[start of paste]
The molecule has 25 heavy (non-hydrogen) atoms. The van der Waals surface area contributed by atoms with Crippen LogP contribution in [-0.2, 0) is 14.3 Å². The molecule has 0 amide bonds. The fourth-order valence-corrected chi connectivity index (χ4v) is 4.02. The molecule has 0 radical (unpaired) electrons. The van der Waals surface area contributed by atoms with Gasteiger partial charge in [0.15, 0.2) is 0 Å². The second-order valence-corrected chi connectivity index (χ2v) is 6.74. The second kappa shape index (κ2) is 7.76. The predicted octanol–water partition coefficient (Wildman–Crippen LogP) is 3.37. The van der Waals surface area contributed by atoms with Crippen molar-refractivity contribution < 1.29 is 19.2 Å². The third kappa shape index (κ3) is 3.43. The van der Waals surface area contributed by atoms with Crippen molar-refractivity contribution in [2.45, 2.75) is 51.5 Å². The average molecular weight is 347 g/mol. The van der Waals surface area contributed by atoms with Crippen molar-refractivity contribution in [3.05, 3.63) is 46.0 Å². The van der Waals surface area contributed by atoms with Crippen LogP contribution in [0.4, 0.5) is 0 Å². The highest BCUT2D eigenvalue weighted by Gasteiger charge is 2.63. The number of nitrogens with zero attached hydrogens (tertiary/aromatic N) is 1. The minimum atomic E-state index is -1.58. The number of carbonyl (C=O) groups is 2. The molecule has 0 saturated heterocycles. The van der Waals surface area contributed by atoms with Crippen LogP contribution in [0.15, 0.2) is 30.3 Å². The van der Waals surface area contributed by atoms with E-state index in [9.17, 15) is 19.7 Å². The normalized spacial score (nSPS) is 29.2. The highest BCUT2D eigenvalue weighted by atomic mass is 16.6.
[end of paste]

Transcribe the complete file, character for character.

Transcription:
The molecule has 25 heavy (non-hydrogen) atoms. The van der Waals surface area contributed by atoms with Crippen LogP contribution in [-0.2, 0) is 14.3 Å². The molecule has 0 amide bonds. The fourth-order valence-corrected chi connectivity index (χ4v) is 4.02. The molecule has 0 radical (unpaired) electrons. The van der Waals surface area contributed by atoms with Gasteiger partial charge in [0.15, 0.2) is 0 Å². The second-order valence-corrected chi connectivity index (χ2v) is 6.74. The second kappa shape index (κ2) is 7.76. The predicted octanol–water partition coefficient (Wildman–Crippen LogP) is 3.37. The van der Waals surface area contributed by atoms with Crippen molar-refractivity contribution < 1.29 is 19.2 Å². The third kappa shape index (κ3) is 3.43. The van der Waals surface area contributed by atoms with Crippen molar-refractivity contribution in [2.45, 2.75) is 51.5 Å². The average molecular weight is 347 g/mol. The van der Waals surface area contributed by atoms with Crippen molar-refractivity contribution in [3.05, 3.63) is 46.0 Å². The van der Waals surface area contributed by atoms with Crippen LogP contribution in [0.4, 0.5) is 0 Å². The highest BCUT2D eigenvalue weighted by Gasteiger charge is 2.63. The number of nitrogens with zero attached hydrogens (tertiary/aromatic N) is 1. The minimum atomic E-state index is -1.58. The number of carbonyl (C=O) groups is 2. The molecule has 0 saturated heterocycles. The van der Waals surface area contributed by atoms with Crippen LogP contribution in [0.15, 0.2) is 30.3 Å². The van der Waals surface area contributed by atoms with E-state index in [9.17, 15) is 19.7 Å². The normalized spacial score (nSPS) is 29.2. The highest BCUT2D eigenvalue weighted by atomic mass is 16.6.